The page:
VICKIE LYNN COCHRAN attorney at law
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How an Arkansas divorce can impact your retirement

In recent years, more and more people in their 50s or 60s have ended their marriages. These so-called gray divorces are evidence of shifting cultural attitudes about the purpose and necessity of marriage. They can help people lead fulfilling final chapters to their lives. However, they can also have a profound impact on the ability of people to retire as planned.

Retirement requires careful financial preparations and budgeting, as well as many years of savings. However, your planned retirement probably included you and your spouse maintaining one household while reaping the benefits of two retirements, pensions or Social Security checks every month. Once you divorce, the amount you've saved will have to cover two households. That can prove challenging for everyone involved.

People may tap into savings to pay for divorce

Many people choose to tap into their savings account, investments or even a retirement account to help pay for divorce. Between court fees, attorneys and establishing a separate household, there can be a lot of costs that come with divorce. In order to cover those expenses, divorcing couples often need to use money that would otherwise have gone toward retirement expenses.

Every cent you pull from savings and retirement accounts reduces your ability to securely retire. You may need to consider a secondary source of income after divorcing to rebuild your financial situation. Otherwise, you may end up waiting longer to actually retire, because you still need income.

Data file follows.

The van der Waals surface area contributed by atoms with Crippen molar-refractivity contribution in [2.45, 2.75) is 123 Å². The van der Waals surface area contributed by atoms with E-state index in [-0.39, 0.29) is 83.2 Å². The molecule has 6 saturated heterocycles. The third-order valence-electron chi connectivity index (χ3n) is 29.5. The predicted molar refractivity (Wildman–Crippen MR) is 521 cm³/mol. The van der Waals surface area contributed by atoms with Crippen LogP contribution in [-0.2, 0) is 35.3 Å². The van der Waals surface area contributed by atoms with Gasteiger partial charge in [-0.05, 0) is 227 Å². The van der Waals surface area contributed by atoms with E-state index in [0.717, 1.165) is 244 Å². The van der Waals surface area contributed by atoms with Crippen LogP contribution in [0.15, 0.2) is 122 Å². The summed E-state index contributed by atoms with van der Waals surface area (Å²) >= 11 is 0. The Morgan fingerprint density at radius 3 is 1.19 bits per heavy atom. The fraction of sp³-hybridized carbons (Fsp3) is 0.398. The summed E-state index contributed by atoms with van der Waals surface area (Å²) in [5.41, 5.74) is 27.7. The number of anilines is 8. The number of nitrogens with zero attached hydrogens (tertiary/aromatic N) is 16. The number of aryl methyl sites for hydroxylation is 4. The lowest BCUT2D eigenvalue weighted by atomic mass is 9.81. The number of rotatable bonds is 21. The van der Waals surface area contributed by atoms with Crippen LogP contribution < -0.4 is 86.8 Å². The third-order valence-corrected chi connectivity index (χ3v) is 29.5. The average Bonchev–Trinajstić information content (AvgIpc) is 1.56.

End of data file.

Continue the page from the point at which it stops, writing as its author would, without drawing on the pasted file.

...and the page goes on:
You need to review your finances carefully to determine what your options are and how much retirement savings you can expect to have when the divorce is over. From there, you can determine if you need to increase your income or lower your standard of living during retirement.

Retirement savings usually end up divided in a divorce

Regardless of which spouse made more money or whose name is on an account or pension, the courts in Arkansas typically divide those accounts. The primary exception to that rule is when there is a prenuptial agreement on record that names pensions or retirement funds as separate property. Otherwise, any amount deposited during your marriage could end up split, regardless of who holds the account or whose paycheck contributed to the account.

Arkansas strives for a fair and equitable division of marital property in a divorce. All accumulated assets and income from during the marriage will probably end up split. If the courts order you to divide up a 401K or a Roth IRA account, the good news is that special division processes related to a court order from a divorce will protect your account from any fees, taxes or financial penalties for early withdrawal.

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